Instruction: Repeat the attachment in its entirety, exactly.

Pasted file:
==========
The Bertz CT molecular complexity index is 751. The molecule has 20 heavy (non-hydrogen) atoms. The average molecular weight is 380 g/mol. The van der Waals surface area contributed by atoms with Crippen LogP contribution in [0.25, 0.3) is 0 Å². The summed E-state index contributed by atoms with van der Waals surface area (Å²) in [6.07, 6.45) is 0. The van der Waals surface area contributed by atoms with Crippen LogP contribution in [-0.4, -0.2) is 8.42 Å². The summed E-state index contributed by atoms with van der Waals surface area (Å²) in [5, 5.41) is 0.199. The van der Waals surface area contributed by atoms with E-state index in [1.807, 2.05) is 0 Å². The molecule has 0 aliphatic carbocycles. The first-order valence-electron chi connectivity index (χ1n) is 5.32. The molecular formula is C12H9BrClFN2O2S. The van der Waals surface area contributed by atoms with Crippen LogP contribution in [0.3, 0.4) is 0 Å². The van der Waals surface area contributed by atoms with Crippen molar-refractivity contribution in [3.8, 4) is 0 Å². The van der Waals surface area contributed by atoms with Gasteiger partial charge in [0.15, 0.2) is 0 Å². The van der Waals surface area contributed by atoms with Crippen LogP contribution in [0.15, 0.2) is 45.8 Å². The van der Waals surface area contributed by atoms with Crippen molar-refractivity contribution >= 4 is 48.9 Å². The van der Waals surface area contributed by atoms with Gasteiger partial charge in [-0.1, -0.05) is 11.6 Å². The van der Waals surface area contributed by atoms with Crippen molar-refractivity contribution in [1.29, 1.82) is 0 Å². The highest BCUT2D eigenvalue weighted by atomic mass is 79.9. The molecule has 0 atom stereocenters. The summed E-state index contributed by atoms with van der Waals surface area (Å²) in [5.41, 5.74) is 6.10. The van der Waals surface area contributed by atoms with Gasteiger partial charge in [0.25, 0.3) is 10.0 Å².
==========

The Bertz CT molecular complexity index is 751. The molecule has 20 heavy (non-hydrogen) atoms. The average molecular weight is 380 g/mol. The van der Waals surface area contributed by atoms with Crippen LogP contribution in [0.25, 0.3) is 0 Å². The summed E-state index contributed by atoms with van der Waals surface area (Å²) in [6.07, 6.45) is 0. The van der Waals surface area contributed by atoms with Crippen LogP contribution in [-0.4, -0.2) is 8.42 Å². The summed E-state index contributed by atoms with van der Waals surface area (Å²) in [5, 5.41) is 0.199. The van der Waals surface area contributed by atoms with E-state index in [1.807, 2.05) is 0 Å². The molecule has 0 aliphatic carbocycles. The first-order valence-electron chi connectivity index (χ1n) is 5.32. The molecular formula is C12H9BrClFN2O2S. The van der Waals surface area contributed by atoms with Crippen LogP contribution in [0.3, 0.4) is 0 Å². The van der Waals surface area contributed by atoms with Crippen molar-refractivity contribution in [3.8, 4) is 0 Å². The van der Waals surface area contributed by atoms with Gasteiger partial charge in [0.15, 0.2) is 0 Å². The van der Waals surface area contributed by atoms with Crippen LogP contribution in [0.15, 0.2) is 45.8 Å². The van der Waals surface area contributed by atoms with Crippen molar-refractivity contribution >= 4 is 48.9 Å². The van der Waals surface area contributed by atoms with Gasteiger partial charge in [-0.1, -0.05) is 11.6 Å². The van der Waals surface area contributed by atoms with Crippen molar-refractivity contribution in [1.29, 1.82) is 0 Å². The highest BCUT2D eigenvalue weighted by atomic mass is 79.9. The molecule has 0 atom stereocenters. The summed E-state index contributed by atoms with van der Waals surface area (Å²) in [5.41, 5.74) is 6.10. The van der Waals surface area contributed by atoms with Gasteiger partial charge in [0.25, 0.3) is 10.0 Å².